Document Detail

Attention training to reduce attention bias and social stressor reactivity: an attempt to replicate and extend previous findings.
MedLine Citation:
PMID:  22466022     Owner:  NLM     Status:  MEDLINE    
Cognitive theories suggest that social anxiety is maintained, in part, by an attentional bias toward threat. Recent research shows that a single-session of attention modification training (AMP) reduces attention bias and vulnerability to a social stressor (Amir, Weber, Beard, Bomyea, & Taylor, 2008). In addition, exercise may augment the effects of attention training by its direct effects on attentional control and inhibition, thereby allowing participants receiving the AMP to more effectively disengage attention from the threatening cues and shift attention to the neutral cues. We attempted to replicate and extend previous findings by randomizing participants (N = 112) to a single-session of: a) Exercise + attention training (EX + AMP); b) Rest + attention training (REST + AMP); c) Exercise + attention control condition (EX + ACC); or d) Rest + attention control condition (REST + ACC) prior to completing a public speaking challenge. We used identical assessment and training procedures to those employed by Amir et al. (2008). Results showed there was no effect of attention training on attention bias or anxiety reactivity to the speech challenge and no interactive effects of attention training and exercise on attention bias or anxiety reactivity to the speech challenge. The failure to replicate previous findings is discussed.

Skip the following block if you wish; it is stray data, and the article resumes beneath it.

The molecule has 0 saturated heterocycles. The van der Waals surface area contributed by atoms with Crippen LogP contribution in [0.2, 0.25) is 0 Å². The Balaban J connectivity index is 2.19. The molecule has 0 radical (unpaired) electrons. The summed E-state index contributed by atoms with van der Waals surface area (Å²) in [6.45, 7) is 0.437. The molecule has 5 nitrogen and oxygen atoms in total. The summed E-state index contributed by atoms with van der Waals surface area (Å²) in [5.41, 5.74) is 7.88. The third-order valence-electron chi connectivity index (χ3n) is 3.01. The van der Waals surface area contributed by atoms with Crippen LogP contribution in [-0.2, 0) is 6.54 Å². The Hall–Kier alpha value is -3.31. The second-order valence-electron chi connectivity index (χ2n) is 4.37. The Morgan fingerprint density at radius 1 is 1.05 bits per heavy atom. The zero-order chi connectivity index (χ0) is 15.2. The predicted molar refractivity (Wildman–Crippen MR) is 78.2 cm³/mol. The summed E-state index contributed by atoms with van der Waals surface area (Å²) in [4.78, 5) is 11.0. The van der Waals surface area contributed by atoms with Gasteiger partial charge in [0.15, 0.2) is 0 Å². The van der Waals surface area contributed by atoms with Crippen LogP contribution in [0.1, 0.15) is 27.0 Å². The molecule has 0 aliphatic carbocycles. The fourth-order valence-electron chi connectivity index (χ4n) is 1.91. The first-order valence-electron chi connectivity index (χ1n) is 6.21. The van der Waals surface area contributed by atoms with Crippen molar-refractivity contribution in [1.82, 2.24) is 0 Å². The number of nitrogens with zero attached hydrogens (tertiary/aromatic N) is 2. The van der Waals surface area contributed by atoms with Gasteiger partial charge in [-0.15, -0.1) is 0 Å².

Kristin Julian; Courtney Beard; Norman B Schmidt; Mark B Powers; Jasper A J Smits
Publication Detail:
Type:  Journal Article; Randomized Controlled Trial     Date:  2012-03-09
Journal Detail:
Title:  Behaviour research and therapy     Volume:  50     ISSN:  1873-622X     ISO Abbreviation:  Behav Res Ther     Publication Date:  2012 May 
Date Detail:
Created Date:  2012-04-16     Completed Date:  2012-07-23     Revised Date:  2014-09-13    
Medline Journal Info:
Nlm Unique ID:  0372477     Medline TA:  Behav Res Ther     Country:  England    
Other Details:
Languages:  eng     Pagination:  350-8     Citation Subset:  IM    
Copyright Information:
Copyright © 2012 Elsevier Ltd. All rights reserved.
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MeSH Terms
Anxiety / prevention & control,  psychology*
Behavior Therapy / methods*
Exercise / psychology*
Middle Aged
Social Behavior
Stress, Psychological / prevention & control,  psychology*
Treatment Outcome
Young Adult
Grant Support
R01 DA027533/DA/NIDA NIH HHS; R01 DA027533-01/DA/NIDA NIH HHS; R01 DA027533-02/DA/NIDA NIH HHS; R01 DA027533-03/DA/NIDA NIH HHS

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